Rose Tremain is one of those British authors who has been on the periphery of my reading existence for about 10 years. She's been hard at work crafting novels -- 11 at last count -- and the odd short story collection, but I have only ever read Music and Silence, which won best novel in the 1999 Whitbread Awards. In fact, I adored that book so much, it may partially explain why I've shied away from reading anything else by Tremain: I've been scared that nothing else could live up to the beauty of my first experience reading her work.
I have had her 1992 novel Sacred Country in my reading queue for a year or so, but then she won this year's Orange Prize with The Road Home and I wondered whether it was time to give her another shot. A half-price promotion at Waterstone's was the final push I needed, and so, that was how I found myself last weekend opening this book and falling in love with it.
The story is essentially about an immigrant from an unspecified Eastern European country (I imagine it is Poland and wondered why Tremain had refused to just come out and say this), who arrives in London determined to make enough money to support his elderly mother and young daughter back home.
Lev is in his early 40s and still grieving over the death of his wife, 36-year-old Marina, from leukemia, so there's a sense of melancholia about him. But he is also prepared to work hard and knows to get anywhere in life he must put aside his personal troubles and just get on with it.
Naively believing that it is possible to survive in London for £20 a week, he initially struggles to get settled, sleeping rough and making a measly fiver here and there by delivering leaflets for a kebab shop. But his luck turns when he scores a job washing dishes at a restaurant run by a famous chef (the fictional GK Ashe who has a touch of the Gordon Ramsay's about him).
With a little help from Lydia, a fellow compatriot whom he befriended on the long bus journey to London, he finds himself a room to rent in a house owned by the genial Christy Slane, a recently separated Irish plumber. Together Lev and Christy strike up a wonderful friendship, based partly on shared grief and the fact they both have young daughters of around the same age.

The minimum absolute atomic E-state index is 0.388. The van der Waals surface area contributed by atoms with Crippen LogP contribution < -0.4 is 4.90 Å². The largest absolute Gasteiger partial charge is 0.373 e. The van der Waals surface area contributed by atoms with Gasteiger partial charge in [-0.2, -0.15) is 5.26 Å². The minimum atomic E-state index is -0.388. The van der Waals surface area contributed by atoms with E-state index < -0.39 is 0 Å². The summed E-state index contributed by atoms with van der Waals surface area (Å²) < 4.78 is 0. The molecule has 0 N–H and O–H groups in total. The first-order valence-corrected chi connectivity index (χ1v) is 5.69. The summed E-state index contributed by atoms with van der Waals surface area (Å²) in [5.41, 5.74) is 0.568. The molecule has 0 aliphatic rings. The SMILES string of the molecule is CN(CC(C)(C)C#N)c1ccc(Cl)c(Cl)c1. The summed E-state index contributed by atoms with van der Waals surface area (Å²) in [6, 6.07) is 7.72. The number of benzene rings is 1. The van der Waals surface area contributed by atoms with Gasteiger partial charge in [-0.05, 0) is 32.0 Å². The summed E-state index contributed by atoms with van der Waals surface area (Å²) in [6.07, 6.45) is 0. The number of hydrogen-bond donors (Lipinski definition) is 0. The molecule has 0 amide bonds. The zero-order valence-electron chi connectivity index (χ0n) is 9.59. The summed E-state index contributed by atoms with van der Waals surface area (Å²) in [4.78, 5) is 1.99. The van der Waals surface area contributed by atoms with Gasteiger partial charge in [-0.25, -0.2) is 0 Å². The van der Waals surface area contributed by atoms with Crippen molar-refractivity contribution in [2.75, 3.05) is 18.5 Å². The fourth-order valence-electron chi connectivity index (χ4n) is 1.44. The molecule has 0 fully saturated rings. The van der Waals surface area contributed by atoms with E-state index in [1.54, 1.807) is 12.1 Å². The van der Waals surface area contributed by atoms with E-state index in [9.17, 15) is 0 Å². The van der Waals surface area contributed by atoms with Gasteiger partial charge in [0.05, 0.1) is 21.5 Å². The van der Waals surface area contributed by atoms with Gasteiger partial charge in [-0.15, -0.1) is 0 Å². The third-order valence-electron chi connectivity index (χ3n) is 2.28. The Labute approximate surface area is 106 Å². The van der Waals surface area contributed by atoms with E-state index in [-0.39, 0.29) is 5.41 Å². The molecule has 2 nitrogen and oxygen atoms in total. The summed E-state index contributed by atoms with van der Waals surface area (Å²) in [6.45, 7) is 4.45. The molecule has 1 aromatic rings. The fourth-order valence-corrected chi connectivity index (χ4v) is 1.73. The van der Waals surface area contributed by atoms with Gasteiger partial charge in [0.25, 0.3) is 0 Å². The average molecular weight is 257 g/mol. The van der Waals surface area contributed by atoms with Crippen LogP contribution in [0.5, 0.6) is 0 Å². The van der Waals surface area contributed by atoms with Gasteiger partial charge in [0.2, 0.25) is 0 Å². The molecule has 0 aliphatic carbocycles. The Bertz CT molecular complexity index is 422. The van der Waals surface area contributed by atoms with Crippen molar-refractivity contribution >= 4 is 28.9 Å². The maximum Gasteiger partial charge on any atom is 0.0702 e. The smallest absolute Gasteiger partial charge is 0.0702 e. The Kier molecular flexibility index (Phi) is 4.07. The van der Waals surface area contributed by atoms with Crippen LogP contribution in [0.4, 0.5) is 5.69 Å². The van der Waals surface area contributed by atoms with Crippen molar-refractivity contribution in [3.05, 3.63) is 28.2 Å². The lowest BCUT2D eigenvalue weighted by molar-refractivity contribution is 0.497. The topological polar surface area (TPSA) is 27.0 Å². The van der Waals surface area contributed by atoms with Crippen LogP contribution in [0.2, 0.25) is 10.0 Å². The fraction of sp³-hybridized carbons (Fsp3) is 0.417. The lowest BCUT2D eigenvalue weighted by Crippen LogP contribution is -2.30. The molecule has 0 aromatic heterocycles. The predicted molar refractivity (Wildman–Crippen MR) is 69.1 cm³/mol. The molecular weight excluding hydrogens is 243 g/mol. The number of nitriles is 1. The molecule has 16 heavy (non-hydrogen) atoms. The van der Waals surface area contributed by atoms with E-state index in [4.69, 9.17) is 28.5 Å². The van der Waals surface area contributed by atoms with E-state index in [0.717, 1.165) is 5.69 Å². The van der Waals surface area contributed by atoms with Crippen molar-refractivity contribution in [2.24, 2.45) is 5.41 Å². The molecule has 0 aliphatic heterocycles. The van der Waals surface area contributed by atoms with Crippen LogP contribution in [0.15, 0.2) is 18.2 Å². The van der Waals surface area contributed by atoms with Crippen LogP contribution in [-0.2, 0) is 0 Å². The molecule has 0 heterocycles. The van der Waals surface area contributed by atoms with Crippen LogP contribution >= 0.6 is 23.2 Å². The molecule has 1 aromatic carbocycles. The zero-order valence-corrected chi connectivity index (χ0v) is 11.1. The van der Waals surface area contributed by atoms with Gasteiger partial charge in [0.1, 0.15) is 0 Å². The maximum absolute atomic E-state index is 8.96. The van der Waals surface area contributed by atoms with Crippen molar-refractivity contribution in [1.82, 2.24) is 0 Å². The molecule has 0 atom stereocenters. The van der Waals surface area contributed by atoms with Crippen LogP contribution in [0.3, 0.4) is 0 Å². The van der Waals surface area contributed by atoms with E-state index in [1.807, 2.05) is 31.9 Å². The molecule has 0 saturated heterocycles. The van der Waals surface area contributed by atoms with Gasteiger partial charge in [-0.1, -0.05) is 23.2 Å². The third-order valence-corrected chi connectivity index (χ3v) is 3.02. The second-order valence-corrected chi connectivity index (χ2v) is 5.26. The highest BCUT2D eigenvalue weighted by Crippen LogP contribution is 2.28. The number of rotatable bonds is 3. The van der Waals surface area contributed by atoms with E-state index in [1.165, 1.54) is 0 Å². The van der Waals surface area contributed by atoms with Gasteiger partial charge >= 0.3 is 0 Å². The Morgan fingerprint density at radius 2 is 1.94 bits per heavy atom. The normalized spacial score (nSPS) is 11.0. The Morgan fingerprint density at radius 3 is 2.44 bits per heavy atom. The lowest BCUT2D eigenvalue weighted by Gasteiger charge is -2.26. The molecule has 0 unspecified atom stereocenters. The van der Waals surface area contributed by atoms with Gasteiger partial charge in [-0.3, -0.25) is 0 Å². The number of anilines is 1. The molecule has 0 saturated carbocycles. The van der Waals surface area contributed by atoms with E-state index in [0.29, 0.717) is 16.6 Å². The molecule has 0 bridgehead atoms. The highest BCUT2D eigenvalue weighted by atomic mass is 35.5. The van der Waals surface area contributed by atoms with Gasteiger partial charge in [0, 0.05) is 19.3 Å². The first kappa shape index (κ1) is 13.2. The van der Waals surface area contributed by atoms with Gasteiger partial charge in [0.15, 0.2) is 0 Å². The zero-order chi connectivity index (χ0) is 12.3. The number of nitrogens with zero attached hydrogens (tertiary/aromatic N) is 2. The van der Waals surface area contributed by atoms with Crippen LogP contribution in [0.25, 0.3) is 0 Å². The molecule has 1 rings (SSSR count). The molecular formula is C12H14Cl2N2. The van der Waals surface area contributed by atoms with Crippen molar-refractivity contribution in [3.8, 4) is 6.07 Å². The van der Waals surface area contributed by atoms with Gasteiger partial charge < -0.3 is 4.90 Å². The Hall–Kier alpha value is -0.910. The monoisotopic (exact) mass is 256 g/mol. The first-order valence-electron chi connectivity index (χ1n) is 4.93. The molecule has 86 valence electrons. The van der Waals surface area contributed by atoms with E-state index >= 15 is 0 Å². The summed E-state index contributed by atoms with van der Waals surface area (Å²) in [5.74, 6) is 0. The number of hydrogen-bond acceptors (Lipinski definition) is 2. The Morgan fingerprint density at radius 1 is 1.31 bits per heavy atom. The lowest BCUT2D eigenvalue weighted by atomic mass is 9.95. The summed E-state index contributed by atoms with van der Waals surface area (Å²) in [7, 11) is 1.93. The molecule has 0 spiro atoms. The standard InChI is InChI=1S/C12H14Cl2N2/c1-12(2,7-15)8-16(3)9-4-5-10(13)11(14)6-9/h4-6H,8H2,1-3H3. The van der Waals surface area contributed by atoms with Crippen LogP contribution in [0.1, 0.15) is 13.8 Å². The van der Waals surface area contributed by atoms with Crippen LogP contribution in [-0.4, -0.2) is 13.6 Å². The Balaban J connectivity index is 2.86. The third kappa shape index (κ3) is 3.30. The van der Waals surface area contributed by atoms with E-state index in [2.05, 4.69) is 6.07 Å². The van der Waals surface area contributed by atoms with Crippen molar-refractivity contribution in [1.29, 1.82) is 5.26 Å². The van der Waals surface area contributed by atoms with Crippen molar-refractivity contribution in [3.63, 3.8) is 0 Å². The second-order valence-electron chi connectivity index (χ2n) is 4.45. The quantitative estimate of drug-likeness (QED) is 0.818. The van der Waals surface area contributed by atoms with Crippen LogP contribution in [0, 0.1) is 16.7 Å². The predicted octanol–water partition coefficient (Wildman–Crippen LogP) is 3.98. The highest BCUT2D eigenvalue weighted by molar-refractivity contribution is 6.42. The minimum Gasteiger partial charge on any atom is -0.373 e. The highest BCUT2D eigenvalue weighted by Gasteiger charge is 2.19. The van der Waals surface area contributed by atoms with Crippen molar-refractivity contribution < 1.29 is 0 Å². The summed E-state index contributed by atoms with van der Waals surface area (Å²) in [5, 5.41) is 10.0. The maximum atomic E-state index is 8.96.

When Lev finds himself falling in love with Sophie, a colleague, it seems as if his new English life is finally complete, but it's really just the beginning of a complex, often bumpy, occasionally funny and constantly challenging journey...
Initially, I was gripped by this very human story. Lev is a remarkably likable and sympathetic character. I loved reading the descriptions of London through an immigrant's eyes, having been one of those myself a decade ago. But while Tremain makes his struggles quite tough, they don't always ring true. That Lev would find himself such a compassionate, helpful and friendly landlord, for a start, seemed unlikely. That he would land such a great job with so little English also seemed problematic. And his lack of friendship with other immigrants from his country -- aside from the slightly highly-strung Lydia -- seemed unrealistic. If you have ever been an immigrant you will know that you seek out others from your country, often without realising it, and congregate together, if only because the sound of a familiar accent (or language) is a comfort.
I had other problems with this book the further I got into it. There are inconsistencies in Lev's character (that he could be so violent towards a female in one particular disturbing scene and then be unable to fight off two 12-year-old muggers in another, for example) and there's a tendency to resort to immigrant stereotypes (the drunk Irishman, the fat curry-cooking Indian, the aloof and mysterious Chinaman). While it is clear that for much of the story Lev is living on the poverty-line, or surviving just beneath it, he still owns a mobile phone and thinks nothing of phoning his friend Rudi, back home: phone debt never seems to enter the equation.
But the thing that annoyed me most was the story's slide, somewhere after the half-way point, into a kind of rose-coloured upbeat fairy tale that had me guessing the ending 100 pages before it arrived. It was like Maeve Binchy suddenly took over the narrative and injected a bit of heart-warming sentimentality. Nothing wrong with that, of course, but it effectively ruined what had been an extraordinarily realistic tale up to that point. Suddenly it changed tack and became a vastly different book to the one it had promised to be.
Perhaps I am being overly critical. Perhaps Tremain wanted to show that it is entirely possible to achieve your dreams if you get all the horrible stuff -- like struggling to survive on a minimum wage -- out of the way first. But the promise of the first 180 or so pages did not play out and by the time I reached the final page I was more disappointed than satisfied.
Still, despite these flaws, I enjoyed The Road Home and found myself underlining sentences that struck me with their beauty, such as: "Planes kept passing overhead, embroidering the sky with garlands of vapour." And this: "On the policeman's hip, his radio made sudden, violent sounds, like the coughing of a dying man."